896 F2d 801 Green v. Usx Corporation 86-1554 Green G 86-1568

896 F.2d 801

52 Fair Empl.Prac.Cas. 166,
52 Empl. Prac. Dec. P 39,686
GREEN, Elbert G., and Danley, Robert Individually and as
representatives of persons similarly situated
USX CORPORATION, formerly known as United States Steel
Corporation, Appellant No. 86-1554.
GREEN, Elbert G., and Danley, Robert Individually and as
representatives of persons similarly situated
Appellants No. 86-1568
USX CORPORATION, formerly known as United States Steel Corporation.

Nos. 86-1554, 86-1568.

United States Court of Appeals,
Third Circuit.

Argued Nov. 8, 1989.
Decided Feb. 23, 1990.

Richard Z. Freemann, Jr. (argued), Creed C. Black, Mark S. Stewart, Ballard, Spahr, Andrews & Ingersoll, Philadelphia, Pa., for appellants/cross appellees.

Leonard L. Scheinholtz (argued), Patrick W. Ritchey, Reed, Smith, Shaw & McClay, Pittsburgh, Pa., Thomas P. Preston, Duane, Morris & Heckscher, Philadelphia, Pa., for appellee/cross-appellant.

Before HIGGINBOTHAM, Chief Judge,* MANSMANN and ROSENN, Circuit Judges.



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This is an employment discrimination class action brought under 42 U.S.C. Sec. 2000e (1982) ("Title VII"), and 42 U.S.C. Sec. 1981 (1982). The plaintiffs-appellants ("plaintiffs" or "class") are a class of black persons who unsuccessfully sought employment at the Production and Maintenance Department of the Fairless Hills, Pennsylvania plant of defendant-appellee USX Corporation ("USX"), formerly known as United States Steel Corporation. After a December 1982 trial on liability issues,1 the United States District Court for the Eastern District of Pennsylvania determined that USX was liable under plaintiffs' disparate impact theory of liability, but was not liable under their disparate treatment theory. Green v. United States Steel Corp., 570 F.Supp. 254 (E.D.Pa.1983). On appeal, this court affirmed the district court's finding of liability on the disparate impact theory, and held that the district court erred in concluding that plaintiffs failed to make out their disparate treatment claim. Green v. USX Corp., 843 F.2d 1511 (3d Cir.1988). On June 12, 1989, the United States Supreme Court vacated our decision and remanded this case for further consideration in light of Wards Cove Packing Co. v. Atonio, --- U.S. ----, 109 S.Ct. 2115, 104 L.Ed.2d 733 (1989). USX Corp. v. Green, --- U.S. ----, 109 S.Ct. 3151, 104 L.Ed.2d 1015 (1989).


For the reasons that follow, we believe that Wards Cove does not undermine the district court's finding of liability on plaintiffs' disparate impact theory. However, upon reconsideration, we will affirm the district court's summary judgment in favor of USX on the plaintiffs' disparate treatment claim.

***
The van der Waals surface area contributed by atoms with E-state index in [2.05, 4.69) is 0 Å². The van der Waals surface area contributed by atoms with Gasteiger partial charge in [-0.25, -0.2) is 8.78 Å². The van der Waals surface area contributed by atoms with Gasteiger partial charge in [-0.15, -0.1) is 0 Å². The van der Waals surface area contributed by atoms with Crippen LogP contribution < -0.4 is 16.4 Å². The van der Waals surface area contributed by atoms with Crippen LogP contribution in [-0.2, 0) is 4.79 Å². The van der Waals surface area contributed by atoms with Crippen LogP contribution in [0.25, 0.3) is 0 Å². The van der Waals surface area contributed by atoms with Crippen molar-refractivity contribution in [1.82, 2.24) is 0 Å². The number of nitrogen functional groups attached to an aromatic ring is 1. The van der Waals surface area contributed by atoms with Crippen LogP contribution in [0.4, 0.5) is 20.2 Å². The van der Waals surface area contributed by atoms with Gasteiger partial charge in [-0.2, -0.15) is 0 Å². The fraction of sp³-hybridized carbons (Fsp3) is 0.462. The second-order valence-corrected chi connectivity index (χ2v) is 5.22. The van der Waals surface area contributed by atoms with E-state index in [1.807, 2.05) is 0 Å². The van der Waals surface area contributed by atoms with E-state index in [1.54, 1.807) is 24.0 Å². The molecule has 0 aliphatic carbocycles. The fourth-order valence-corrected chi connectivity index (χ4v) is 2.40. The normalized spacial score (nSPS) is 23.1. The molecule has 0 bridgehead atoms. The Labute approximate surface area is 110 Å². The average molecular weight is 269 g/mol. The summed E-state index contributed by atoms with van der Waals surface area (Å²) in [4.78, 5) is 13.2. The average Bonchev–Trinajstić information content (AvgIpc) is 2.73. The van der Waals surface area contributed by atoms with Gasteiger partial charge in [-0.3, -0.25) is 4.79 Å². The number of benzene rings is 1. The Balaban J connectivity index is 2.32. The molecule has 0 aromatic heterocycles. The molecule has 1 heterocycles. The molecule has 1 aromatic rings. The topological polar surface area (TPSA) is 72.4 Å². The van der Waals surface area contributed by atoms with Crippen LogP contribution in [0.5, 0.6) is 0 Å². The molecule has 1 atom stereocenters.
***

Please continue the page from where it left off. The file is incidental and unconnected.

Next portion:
I. Background


The facts and procedural history of this case were fully set out in the prior opinions of this court and the district court, an exercise that we need not repeat in detail here. Instead, we shall focus on the rationale underlying our previous opinion, which we are now compelled to reexamine.


In our prior opinion, we rejected USX's contention that disparate impact analysis is inapplicable to challenges to a multicomponent hiring system that utilizes subjective criteria. We stated:


USX asks us to disregard the fact that a statistically significant discriminatory result occurred as the result of its hiring practices, and focus only upon the fact that the class is unable to isolate a single offensive component. We cannot conclude that this is a proper balance of the burdens between employees and employers in such cases, or that it is the result contemplated by Congress, or by the Supreme Court in its interpretation of Title VII.


843 F.2d at 1521-22. Although we were persuaded that the class had "sufficiently identified the interview process as one component of the USX hiring system that resulted in the disparate hiring results", we also upheld the plaintiffs' challenge to USX's entire multicomponent hiring system. Id. at 1523.


We also rejected USX's argument that disparate impact analysis is inapplicable to a challenge to a hiring process which includes subjective criteria. The court was not persuaded that there was a "well-reasoned distinction between objective criteria that present barriers to employment opportunities for blacks, and subjective criteria that lead to the same results...." Id. at 1525. The exclusion of subjective criteria from the disparate impact analysis, we held, would encourage employers to use a wide range of subjective criteria "without ever articulating these criteria clearly or, more importantly, without validating their necessity to the selection procedure." Id. at 1525. We did not consider that requiring an employer to defend a challenge to its subjective hiring criteria constituted an onerous burden, since the employer could be presumed to have superior knowledge of its own employment practices.

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We also held that the district court had erred in concluding that plaintiffs had not made out a prima facie case under their disparate treatment theory. We considered that the district court had used an impermissibly high, "smoking gun" standard of intent in making this determination. In our view, the prima facie showing of discriminatory intent was made out by the employer's awareness of a significant racial disparity in hiring, its use of "unguided subjective criteria," and its failure to maintain required employment records to monitor its compliance with a consent decree entered in a previous employment discrimination action. We further held that USX had not rebutted the plaintiffs' prima facie disparate treatment case with a legitimate, non-discriminatory reason for the challenged practices. Id. at 1526-27.